- Describe the placebo effect and the purpose of blinding in an experiment.
- Describe how to randomly assign treatments in an experiment using slips of paper, technology, or a table of random digits.
- Explain the purpose of comparison, random assignment, control, and replication in an experiment.
|Quick Lesson Plan||Time|
|Show this video||3 minutes|
|Debrief Activity||15 minutes|
|Big Ideas||10 minutes|
|Check Your Understanding||10 minutes|
Activity: Would you fall for that?
This activity is getting students to start thinking about the Caffeine Experiment, which we use as a review day before the Chapter 4 Test.
There are a lot of ideas in the learning targets in this lesson. You have to be very intentional in the Debrief and Big Ideas to be sure that you are addressing all of them.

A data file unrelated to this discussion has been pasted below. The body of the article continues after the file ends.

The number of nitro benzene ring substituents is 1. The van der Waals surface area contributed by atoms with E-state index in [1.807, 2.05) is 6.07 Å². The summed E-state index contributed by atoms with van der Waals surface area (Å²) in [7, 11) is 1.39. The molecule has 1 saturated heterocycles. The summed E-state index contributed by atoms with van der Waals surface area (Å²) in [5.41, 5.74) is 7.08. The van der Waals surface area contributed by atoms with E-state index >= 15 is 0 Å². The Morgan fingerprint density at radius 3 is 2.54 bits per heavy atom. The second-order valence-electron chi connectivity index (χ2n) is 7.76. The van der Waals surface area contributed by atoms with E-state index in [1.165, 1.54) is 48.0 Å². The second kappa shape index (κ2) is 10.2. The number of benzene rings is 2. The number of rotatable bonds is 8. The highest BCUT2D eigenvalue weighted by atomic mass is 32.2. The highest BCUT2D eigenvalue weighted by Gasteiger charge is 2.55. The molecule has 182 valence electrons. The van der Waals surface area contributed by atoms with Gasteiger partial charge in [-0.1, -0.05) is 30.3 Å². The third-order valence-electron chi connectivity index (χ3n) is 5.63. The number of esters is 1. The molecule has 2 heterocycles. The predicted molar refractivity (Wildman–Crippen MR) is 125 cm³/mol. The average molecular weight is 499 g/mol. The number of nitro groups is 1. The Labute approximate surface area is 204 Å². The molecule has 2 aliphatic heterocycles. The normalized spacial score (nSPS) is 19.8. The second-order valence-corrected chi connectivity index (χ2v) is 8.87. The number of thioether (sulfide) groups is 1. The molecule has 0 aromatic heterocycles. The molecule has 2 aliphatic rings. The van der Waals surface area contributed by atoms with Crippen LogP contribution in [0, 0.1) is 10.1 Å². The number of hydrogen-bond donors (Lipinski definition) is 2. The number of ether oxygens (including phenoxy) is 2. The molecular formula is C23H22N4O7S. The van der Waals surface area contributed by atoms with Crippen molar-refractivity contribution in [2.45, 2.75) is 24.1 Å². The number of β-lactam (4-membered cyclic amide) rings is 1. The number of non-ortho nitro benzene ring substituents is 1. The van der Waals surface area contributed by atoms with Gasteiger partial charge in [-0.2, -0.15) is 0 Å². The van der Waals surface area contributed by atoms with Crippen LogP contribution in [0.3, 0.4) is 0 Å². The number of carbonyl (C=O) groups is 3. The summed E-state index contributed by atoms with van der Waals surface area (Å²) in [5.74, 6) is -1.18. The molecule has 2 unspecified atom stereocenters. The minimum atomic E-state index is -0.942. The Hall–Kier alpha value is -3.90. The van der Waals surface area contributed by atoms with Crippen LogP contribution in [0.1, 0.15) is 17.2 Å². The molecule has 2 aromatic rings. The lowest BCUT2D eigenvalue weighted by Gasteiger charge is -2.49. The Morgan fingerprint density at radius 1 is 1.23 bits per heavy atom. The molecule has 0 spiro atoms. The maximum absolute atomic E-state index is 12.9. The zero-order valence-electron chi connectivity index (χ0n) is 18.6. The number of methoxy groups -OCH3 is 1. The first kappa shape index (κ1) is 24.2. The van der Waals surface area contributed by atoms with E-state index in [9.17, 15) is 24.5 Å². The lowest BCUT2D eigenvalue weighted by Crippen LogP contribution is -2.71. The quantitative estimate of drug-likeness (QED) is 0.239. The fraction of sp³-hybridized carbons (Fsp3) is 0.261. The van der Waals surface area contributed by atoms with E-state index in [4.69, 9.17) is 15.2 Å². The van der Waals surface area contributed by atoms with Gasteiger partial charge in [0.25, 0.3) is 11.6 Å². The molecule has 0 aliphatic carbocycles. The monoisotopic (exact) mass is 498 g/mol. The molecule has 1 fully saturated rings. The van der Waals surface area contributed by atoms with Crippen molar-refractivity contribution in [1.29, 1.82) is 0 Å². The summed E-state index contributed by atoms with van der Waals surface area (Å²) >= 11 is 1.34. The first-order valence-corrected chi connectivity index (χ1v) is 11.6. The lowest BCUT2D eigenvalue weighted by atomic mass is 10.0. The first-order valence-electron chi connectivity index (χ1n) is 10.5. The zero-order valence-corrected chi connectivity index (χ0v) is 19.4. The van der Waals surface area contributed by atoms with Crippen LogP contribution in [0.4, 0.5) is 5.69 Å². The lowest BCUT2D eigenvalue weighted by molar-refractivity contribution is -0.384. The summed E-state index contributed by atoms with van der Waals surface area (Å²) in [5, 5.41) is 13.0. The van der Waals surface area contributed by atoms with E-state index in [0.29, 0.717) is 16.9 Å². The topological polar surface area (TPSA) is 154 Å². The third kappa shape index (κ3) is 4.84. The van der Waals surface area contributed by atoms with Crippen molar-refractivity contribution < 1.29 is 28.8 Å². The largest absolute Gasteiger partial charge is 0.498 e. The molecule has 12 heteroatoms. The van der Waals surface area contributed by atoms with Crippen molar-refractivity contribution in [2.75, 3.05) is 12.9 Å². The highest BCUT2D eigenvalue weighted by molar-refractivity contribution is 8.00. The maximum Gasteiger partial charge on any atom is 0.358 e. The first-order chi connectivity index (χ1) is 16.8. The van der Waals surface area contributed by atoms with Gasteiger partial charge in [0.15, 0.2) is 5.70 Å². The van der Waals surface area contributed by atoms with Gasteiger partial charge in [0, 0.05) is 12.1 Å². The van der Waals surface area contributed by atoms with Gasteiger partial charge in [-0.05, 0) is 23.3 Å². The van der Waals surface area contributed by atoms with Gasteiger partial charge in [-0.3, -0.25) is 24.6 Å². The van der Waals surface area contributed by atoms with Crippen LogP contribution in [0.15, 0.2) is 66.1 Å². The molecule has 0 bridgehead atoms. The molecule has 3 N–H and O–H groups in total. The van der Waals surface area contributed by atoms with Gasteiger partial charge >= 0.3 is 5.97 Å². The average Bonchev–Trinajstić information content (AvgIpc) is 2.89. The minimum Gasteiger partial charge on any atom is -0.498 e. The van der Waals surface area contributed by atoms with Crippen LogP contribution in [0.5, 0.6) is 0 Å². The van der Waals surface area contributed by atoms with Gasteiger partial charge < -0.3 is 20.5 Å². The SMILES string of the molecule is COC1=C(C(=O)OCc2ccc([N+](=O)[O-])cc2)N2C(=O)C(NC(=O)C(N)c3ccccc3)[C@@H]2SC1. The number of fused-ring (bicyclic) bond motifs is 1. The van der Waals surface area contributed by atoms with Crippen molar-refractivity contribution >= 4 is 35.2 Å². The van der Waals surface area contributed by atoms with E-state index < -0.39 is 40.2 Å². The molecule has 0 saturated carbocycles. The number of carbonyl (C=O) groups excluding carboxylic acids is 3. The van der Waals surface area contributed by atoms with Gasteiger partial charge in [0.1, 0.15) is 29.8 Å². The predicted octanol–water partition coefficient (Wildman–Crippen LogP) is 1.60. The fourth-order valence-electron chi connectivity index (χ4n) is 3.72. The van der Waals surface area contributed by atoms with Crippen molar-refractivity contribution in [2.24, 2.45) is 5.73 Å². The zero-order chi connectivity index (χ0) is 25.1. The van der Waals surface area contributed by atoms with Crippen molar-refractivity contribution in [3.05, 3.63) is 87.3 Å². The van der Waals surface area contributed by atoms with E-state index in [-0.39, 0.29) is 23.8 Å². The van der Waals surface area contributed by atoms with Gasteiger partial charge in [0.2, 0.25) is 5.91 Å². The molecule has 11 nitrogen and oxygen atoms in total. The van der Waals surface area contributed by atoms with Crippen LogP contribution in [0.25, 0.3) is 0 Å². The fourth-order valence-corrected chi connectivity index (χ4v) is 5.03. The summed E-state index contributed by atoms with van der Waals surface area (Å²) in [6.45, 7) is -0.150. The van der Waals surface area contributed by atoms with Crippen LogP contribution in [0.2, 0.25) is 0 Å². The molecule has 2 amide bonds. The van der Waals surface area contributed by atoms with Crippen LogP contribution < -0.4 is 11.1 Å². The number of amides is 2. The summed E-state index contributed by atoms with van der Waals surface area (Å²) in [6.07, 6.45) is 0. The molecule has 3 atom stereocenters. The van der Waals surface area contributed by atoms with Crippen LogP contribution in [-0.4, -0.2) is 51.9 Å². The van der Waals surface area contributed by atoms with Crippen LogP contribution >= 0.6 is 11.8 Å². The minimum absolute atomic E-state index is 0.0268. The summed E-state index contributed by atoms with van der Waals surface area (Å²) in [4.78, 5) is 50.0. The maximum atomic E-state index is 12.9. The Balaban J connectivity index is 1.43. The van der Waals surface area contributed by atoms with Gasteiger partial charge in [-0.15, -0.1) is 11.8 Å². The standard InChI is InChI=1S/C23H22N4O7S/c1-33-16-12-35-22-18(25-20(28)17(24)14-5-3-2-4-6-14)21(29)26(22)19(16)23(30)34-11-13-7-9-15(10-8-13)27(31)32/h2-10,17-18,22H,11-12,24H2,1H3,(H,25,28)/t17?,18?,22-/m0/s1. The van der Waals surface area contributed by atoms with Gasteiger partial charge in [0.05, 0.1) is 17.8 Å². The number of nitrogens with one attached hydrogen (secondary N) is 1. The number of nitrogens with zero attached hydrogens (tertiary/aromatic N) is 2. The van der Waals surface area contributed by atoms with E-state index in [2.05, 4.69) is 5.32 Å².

The Language of Experiments
Suppose that we thought that the temperature of the Coca Cola might also effect the pulse rate. So not only are we using Coke and Caffeine Free Coke, we are also testing it at 35 degrees, 50 degrees, and 70 degrees.
Factor: A variable that is manipulated and may cause a change in the response variable (presence of caffeine and temperature).
Levels: The difference values of the factors. The factor “presence of caffeine” has two levels (yes and no) and the factor “temperature” has three levels (35, 50, and 70 degrees).
Treatments: A specific condition applied to the individuals in an experiment. In this experiment, there are 6 treatments: (Yes, 35), (No, 35), (Yes, 50), (No, 50), (Yes, 70), (No, 70).